A middle school turns out chess champions in 'Brooklyn Castle'

( Unrated ) ( Monitor Movie Guide )

'Brooklyn Castle' has the right moves.

Courtesy of Producers Distribution Agency
Chess team members from I.S. 318 in Brooklyn play on the train. Chess teams from this school are consistently the most-winning ones in the nation.

Is chess cool? In my day, being in the school chess club was about as hip as being on the audiovisual squad and a full step lower than being in the marching band.

Times have changed, though. At least they have at Intermediate School 318, an inner-city school in Brooklyn, New York. Despite the fact that more than 65 percent of its students are from homes with incomes below the federal poverty level, this middle school has consistently trained the most-winning junior-high chess teams in the nation.

As inspirational academic stories go, it doesn’t get much better than this, which is no doubt what attracted first-time feature filmmaker (and Brooklyn native) Katie Dellamaggiore to make a film about I.S. 318. As a piece of filmmaking, “Brooklyn Castle” is not going to set the world on fire. Often scattershot, it frequently stops short of delving into the lives of the young chess mavens just when things are getting interesting. But the kids and their faculty coaches and sponsors are so spirited that this raggedness almost doesn’t matter.

Although the chess team has about 85 members, Dellamaggiore focuses on the five at the top, each highly individual. Rochelle, age 13, in eighth grade, is soft-spoken but determined to be the first African-American female to be ranked a master. She is shy about talking chess because she thinks it makes her sound “like a nerd,” especially in such a male-dominated world.

Justus, in sixth grade, has been selected to join the United States Chess Federation’s All-American team. Of all the kids on view here, he seems the most withdrawn, rarely cracking a smile. His focus is all on the board, and when he loses, which is not often, the distraught 11-year-old comes through loud and clear. Alexis, 12, in seventh grade, is the pride of his working-class immigrant parents. He hopes to support them one day by getting a good job, which, for him, means getting into a top-ranked New York public high school. Patrick, 11, in seventh grade, has a condition that has been diagnosed as attention deficit hyperactivity disorder. The discipline of chess has a marked positive effect on all aspects of his life.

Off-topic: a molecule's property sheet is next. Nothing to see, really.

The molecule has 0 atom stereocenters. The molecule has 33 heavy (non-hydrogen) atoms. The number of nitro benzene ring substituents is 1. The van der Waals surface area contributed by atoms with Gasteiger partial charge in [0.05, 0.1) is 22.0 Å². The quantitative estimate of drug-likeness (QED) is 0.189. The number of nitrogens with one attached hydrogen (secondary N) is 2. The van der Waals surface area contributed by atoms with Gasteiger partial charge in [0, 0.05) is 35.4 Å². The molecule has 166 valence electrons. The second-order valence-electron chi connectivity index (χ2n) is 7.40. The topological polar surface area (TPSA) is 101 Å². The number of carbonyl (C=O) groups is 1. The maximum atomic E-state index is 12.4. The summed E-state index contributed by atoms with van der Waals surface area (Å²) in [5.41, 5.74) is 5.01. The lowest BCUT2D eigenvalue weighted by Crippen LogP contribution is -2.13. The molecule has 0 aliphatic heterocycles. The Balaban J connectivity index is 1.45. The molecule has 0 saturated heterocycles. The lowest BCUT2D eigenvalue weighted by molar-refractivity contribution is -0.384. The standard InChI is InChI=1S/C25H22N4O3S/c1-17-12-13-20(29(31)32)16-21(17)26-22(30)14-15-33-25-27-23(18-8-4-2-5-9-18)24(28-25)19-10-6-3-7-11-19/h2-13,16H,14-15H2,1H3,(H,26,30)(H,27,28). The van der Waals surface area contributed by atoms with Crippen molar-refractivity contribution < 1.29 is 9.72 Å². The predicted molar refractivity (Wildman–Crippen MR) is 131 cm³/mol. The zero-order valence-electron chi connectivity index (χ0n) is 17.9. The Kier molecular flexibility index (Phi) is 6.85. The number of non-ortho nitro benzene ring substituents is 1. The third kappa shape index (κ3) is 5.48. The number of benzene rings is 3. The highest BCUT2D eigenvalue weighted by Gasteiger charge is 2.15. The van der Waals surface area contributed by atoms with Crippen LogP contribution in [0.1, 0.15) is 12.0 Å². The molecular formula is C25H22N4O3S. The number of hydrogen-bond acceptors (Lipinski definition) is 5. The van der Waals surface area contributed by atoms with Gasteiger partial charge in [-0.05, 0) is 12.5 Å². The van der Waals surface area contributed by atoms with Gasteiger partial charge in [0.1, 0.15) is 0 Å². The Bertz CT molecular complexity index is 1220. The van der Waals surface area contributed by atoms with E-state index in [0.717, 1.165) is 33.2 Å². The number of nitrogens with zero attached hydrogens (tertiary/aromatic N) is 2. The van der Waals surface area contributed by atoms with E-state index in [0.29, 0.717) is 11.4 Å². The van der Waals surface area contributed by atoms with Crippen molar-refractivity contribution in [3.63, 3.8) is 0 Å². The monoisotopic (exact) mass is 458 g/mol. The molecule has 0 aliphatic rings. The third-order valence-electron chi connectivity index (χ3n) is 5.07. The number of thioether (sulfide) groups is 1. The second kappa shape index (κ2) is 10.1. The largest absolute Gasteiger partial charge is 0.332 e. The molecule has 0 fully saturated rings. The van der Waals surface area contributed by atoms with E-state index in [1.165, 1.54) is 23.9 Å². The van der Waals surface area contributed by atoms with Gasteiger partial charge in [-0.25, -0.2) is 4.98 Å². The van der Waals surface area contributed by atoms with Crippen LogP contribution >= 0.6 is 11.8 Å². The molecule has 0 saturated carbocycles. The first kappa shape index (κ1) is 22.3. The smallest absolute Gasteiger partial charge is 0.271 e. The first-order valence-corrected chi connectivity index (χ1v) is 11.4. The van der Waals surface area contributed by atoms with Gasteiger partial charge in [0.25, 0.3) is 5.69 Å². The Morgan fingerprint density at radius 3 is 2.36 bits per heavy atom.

And then there is Pobo, 12, in seventh grade, who is a born glad-hander. Calling himself “Pobama,” he runs successfully for class president, campaigning to restore budget cuts to after-school programs like chess. Budget cuts, beginning in 2009, when the film starts, are incessant throughout this story. At one point, in 2011, assistant principal/coach John Galvin uses $8,000 of his own money to cover the cost of the team’s trip to the nationals in Dallas.

Why is this particular school so good at cultivating terrific young chess players? Clearly Galvin, along with principal Fred Rubino and head chess teacher Elizabeth Vicary, has a great deal to do with the success. But the film leaves hanging the notion that great chess players are created rather than born.

What’s probably true is that the innate intelligence of these children, which might have been stifled otherwise, is brought to the fore by chess. It’s an intellectual discipline that, as we can see from the kids, is also a life discipline.

No wonder they fight so hard to keep the chess program intact. They know that there is much more at stake here than moving pieces around on a board. Grade: B+ (Unrated.)

You've read  of  free articles. Subscribe to continue.
Real news can be honest, hopeful, credible, constructive.
What is the Monitor difference? Tackling the tough headlines – with humanity. Listening to sources – with respect. Seeing the story that others are missing by reporting what so often gets overlooked: the values that connect us. That’s Monitor reporting – news that changes how you see the world.

Dear Reader,

About a year ago, I happened upon this statement about the Monitor in the Harvard Business Review – under the charming heading of “do things that don’t interest you”:

“Many things that end up” being meaningful, writes social scientist Joseph Grenny, “have come from conference workshops, articles, or online videos that began as a chore and ended with an insight. My work in Kenya, for example, was heavily influenced by a Christian Science Monitor article I had forced myself to read 10 years earlier. Sometimes, we call things ‘boring’ simply because they lie outside the box we are currently in.”

If you were to come up with a punchline to a joke about the Monitor, that would probably be it. We’re seen as being global, fair, insightful, and perhaps a bit too earnest. We’re the bran muffin of journalism.

But you know what? We change lives. And I’m going to argue that we change lives precisely because we force open that too-small box that most human beings think they live in.

The Monitor is a peculiar little publication that’s hard for the world to figure out. We’re run by a church, but we’re not only for church members and we’re not about converting people. We’re known as being fair even as the world becomes as polarized as at any time since the newspaper’s founding in 1908.

We have a mission beyond circulation, we want to bridge divides. We’re about kicking down the door of thought everywhere and saying, “You are bigger and more capable than you realize. And we can prove it.”

If you’re looking for bran muffin journalism, you can subscribe to the Monitor for $15. You’ll get the Monitor Weekly magazine, the Monitor Daily email, and unlimited access to CSMonitor.com.

QR Code to A middle school turns out chess champions in 'Brooklyn Castle'
Read this article in
QR Code to Subscription page
Start your subscription today